An updated feature list based on accurate market research will boost your mobile app’s chances of performing well in the market.
3. Identify the Users/Audience for Your App
To meet your users’ expectations and achieve a high level of customer satisfaction, you must have a deep understanding of the consumer.
As mentioned earlier, your audience will be classified according to common demographics as location, age, language, gender, occupation, education, etc. However, for the best results, even more in-depth user research is often necessary.
Here are some of the steps we recommend you to follow for proper user research:
- Establish your app’s target market segment and choose between individual or corporate customers (B2B or B2C).
- Define the consumers’ user persona (based on the above-listed demographics, needs, core values, etc.)
- Identify the major challenges facing your target audience and document ways in which your app can help.
- Find out incentives that would attract potential users to use your app.
- Create a clear-cut plan on how your app will leverage all your research results.
Though they may appear straight to the point, following the five steps above can be rather tricky.
To ensure accurate results, you can either adopt a field study approach or journal approach.
The field study approach generally involves users interacting with a prototype of your app while the journal approach focuses on feedback from users of similar existing apps.
4. Pick a Platform
The mobile app development space is generally a market of two; iOS and Android. However, when you take a look at the global mobile OS market share in sales, you’ll realize that your main focus should be the two market leaders.
Choosing between Android and iOS comes down to your understanding of your target audience.
Your target audience’s geographical location is a big factor to take into consideration.
The map above reveals that iOS usage is more prevalent in the United States, Canada, Western Europe, Australia, and Japan.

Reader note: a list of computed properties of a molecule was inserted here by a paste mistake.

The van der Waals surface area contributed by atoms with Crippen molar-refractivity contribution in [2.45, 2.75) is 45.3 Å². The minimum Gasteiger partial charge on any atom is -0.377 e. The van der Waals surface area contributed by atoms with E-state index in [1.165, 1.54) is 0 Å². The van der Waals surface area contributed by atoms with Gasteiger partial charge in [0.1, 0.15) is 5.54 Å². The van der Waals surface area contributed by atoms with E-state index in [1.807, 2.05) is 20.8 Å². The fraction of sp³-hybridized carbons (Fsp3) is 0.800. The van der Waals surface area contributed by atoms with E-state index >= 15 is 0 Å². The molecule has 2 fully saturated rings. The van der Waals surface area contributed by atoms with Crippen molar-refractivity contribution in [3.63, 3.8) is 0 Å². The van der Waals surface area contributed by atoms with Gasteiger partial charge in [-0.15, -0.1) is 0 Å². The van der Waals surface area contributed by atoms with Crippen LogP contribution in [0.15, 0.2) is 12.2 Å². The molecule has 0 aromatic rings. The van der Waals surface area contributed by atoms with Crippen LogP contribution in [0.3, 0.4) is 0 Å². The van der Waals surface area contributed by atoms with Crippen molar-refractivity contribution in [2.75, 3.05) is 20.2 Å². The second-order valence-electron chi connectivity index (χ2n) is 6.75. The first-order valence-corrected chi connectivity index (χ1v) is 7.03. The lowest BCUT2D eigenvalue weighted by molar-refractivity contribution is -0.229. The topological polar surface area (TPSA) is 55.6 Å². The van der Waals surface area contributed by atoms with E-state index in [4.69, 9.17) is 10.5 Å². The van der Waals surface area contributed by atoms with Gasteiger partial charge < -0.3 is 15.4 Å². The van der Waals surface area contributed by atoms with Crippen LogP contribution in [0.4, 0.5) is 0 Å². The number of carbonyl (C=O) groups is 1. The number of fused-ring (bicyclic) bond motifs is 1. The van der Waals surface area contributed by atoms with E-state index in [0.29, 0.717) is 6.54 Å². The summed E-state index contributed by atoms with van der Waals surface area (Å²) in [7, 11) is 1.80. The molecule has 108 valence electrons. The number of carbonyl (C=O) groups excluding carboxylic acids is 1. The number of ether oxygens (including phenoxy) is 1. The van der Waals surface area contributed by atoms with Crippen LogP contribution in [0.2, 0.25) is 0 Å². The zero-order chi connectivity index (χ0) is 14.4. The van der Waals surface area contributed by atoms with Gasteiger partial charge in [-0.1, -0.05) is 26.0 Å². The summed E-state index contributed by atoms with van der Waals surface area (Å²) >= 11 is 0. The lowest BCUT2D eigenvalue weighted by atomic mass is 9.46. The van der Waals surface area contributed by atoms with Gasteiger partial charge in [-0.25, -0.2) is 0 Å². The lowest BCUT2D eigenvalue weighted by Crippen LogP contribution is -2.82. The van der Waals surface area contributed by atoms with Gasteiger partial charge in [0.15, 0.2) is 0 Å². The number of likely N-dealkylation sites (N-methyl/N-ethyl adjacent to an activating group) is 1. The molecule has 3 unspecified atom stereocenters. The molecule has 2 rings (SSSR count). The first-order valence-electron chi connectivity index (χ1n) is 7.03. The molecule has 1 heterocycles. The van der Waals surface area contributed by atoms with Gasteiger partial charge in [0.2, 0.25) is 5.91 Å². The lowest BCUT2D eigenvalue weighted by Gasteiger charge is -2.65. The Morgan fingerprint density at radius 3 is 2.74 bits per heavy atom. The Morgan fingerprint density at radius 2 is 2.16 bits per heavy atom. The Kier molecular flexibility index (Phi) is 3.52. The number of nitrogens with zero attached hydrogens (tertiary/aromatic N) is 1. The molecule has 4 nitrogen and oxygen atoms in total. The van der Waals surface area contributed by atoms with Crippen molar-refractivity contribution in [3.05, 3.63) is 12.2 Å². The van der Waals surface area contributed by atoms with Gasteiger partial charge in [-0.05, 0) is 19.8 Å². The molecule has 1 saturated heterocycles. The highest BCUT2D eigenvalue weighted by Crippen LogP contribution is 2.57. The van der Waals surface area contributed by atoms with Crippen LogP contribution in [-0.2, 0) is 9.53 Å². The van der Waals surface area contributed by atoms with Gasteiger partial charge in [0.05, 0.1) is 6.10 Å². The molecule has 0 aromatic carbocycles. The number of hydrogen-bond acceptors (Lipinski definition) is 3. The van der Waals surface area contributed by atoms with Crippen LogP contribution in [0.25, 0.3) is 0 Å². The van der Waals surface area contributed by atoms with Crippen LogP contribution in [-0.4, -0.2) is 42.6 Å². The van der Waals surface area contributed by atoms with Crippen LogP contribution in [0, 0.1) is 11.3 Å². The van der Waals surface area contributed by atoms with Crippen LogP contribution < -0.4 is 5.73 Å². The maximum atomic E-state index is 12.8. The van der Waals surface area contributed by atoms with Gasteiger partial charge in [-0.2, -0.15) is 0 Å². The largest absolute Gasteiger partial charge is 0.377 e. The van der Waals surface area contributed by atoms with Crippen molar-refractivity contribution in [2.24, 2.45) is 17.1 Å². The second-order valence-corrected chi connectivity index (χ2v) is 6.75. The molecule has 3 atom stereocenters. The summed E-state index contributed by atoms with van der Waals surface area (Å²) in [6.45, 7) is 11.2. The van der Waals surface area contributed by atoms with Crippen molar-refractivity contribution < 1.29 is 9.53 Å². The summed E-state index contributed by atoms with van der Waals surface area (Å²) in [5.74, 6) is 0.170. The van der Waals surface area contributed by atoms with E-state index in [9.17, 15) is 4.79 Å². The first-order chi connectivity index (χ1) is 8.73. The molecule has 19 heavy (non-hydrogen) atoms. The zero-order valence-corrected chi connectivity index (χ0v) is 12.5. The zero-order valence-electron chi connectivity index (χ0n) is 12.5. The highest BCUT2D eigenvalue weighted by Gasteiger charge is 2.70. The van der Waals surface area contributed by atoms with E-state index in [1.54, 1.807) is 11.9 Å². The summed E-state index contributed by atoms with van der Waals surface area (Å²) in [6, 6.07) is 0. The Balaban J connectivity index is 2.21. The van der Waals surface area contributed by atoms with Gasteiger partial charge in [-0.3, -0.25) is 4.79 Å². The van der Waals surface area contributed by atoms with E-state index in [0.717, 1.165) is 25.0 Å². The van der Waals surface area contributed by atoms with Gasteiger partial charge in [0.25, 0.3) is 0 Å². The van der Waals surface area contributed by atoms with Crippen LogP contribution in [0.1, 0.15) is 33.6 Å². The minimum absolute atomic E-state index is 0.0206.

Android, on the other hand, has its market in Central and South America, India, China, Africa, the Middle East, Russia, and other parts of Europe. This mobile OS usage distribution gives us an insight into what platform you should prioritize depending on your potential consumers’ location.
Beyond location, other influential variables include user behavior, app features, design, device support, monetization, and budget. Each of these factors will influence your choice of platforms in different ways.
For example, there were more than 24,000 Android devices in 2020 with support for smartphones, tablets, TV sticks, etc. On the flip side, iOS is a closed platform that supports far less iPhone, iPod, and iPad devices.
5. Identify the Monetization Strategy
Once you understand your user and recognize how to deliver the functionality they need, it’s time to put together a strategy for turning technical functions into financial revenue.
After all, you need revenue to keep your app (and your entire business!) afloat.
The mobile app space is a large market with revenues of over $581.9 billion in 2020. This figure is projected to hit the $582 billion mark by the end of 2020. In such an industry, one would expect that there would be established monetization strategies.
Here’s a list of the major app monetization strategies and their estimated revenue generation shares: